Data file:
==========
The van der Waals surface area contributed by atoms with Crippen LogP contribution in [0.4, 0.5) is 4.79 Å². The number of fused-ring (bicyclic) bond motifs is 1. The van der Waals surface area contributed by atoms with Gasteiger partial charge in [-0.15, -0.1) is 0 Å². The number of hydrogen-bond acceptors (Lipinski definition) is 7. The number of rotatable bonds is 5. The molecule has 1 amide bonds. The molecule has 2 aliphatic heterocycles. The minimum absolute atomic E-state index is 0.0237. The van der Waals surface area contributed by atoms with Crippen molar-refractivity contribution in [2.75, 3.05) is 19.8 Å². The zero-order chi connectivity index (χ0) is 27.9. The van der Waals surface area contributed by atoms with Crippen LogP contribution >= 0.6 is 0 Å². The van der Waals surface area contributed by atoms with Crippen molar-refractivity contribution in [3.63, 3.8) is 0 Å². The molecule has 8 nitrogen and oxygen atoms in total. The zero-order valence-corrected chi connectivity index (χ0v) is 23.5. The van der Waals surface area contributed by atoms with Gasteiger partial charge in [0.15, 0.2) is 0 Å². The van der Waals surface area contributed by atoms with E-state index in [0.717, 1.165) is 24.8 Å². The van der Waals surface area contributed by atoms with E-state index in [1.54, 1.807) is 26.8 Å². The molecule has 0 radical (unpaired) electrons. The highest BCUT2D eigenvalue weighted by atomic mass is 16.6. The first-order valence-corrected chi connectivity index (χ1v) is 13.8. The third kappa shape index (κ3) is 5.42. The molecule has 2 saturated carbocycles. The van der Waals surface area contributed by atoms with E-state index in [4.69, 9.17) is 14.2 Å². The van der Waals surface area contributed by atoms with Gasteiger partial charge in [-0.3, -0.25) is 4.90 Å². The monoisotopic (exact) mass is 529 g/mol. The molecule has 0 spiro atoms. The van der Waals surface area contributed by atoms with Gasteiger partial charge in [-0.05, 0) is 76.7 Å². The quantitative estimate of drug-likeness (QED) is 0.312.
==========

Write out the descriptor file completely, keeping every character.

The van der Waals surface area contributed by atoms with Crippen LogP contribution in [0.4, 0.5) is 4.79 Å². The number of fused-ring (bicyclic) bond motifs is 1. The van der Waals surface area contributed by atoms with Gasteiger partial charge in [-0.15, -0.1) is 0 Å². The number of hydrogen-bond acceptors (Lipinski definition) is 7. The number of rotatable bonds is 5. The molecule has 1 amide bonds. The molecule has 2 aliphatic heterocycles. The minimum absolute atomic E-state index is 0.0237. The van der Waals surface area contributed by atoms with Crippen molar-refractivity contribution in [2.75, 3.05) is 19.8 Å². The zero-order chi connectivity index (χ0) is 27.9. The van der Waals surface area contributed by atoms with Crippen LogP contribution >= 0.6 is 0 Å². The van der Waals surface area contributed by atoms with Crippen molar-refractivity contribution in [3.63, 3.8) is 0 Å². The molecule has 8 nitrogen and oxygen atoms in total. The zero-order valence-corrected chi connectivity index (χ0v) is 23.5. The van der Waals surface area contributed by atoms with Gasteiger partial charge in [0.15, 0.2) is 0 Å². The van der Waals surface area contributed by atoms with E-state index in [0.717, 1.165) is 24.8 Å². The van der Waals surface area contributed by atoms with E-state index in [1.54, 1.807) is 26.8 Å². The molecule has 0 radical (unpaired) electrons. The highest BCUT2D eigenvalue weighted by atomic mass is 16.6. The first-order valence-corrected chi connectivity index (χ1v) is 13.8. The third kappa shape index (κ3) is 5.42. The molecule has 2 saturated carbocycles. The van der Waals surface area contributed by atoms with E-state index in [4.69, 9.17) is 14.2 Å². The van der Waals surface area contributed by atoms with Gasteiger partial charge in [-0.3, -0.25) is 4.90 Å². The monoisotopic (exact) mass is 529 g/mol. The molecule has 0 spiro atoms. The van der Waals surface area contributed by atoms with Gasteiger partial charge in [-0.05, 0) is 76.7 Å². The quantitative estimate of drug-likeness (QED) is 0.312.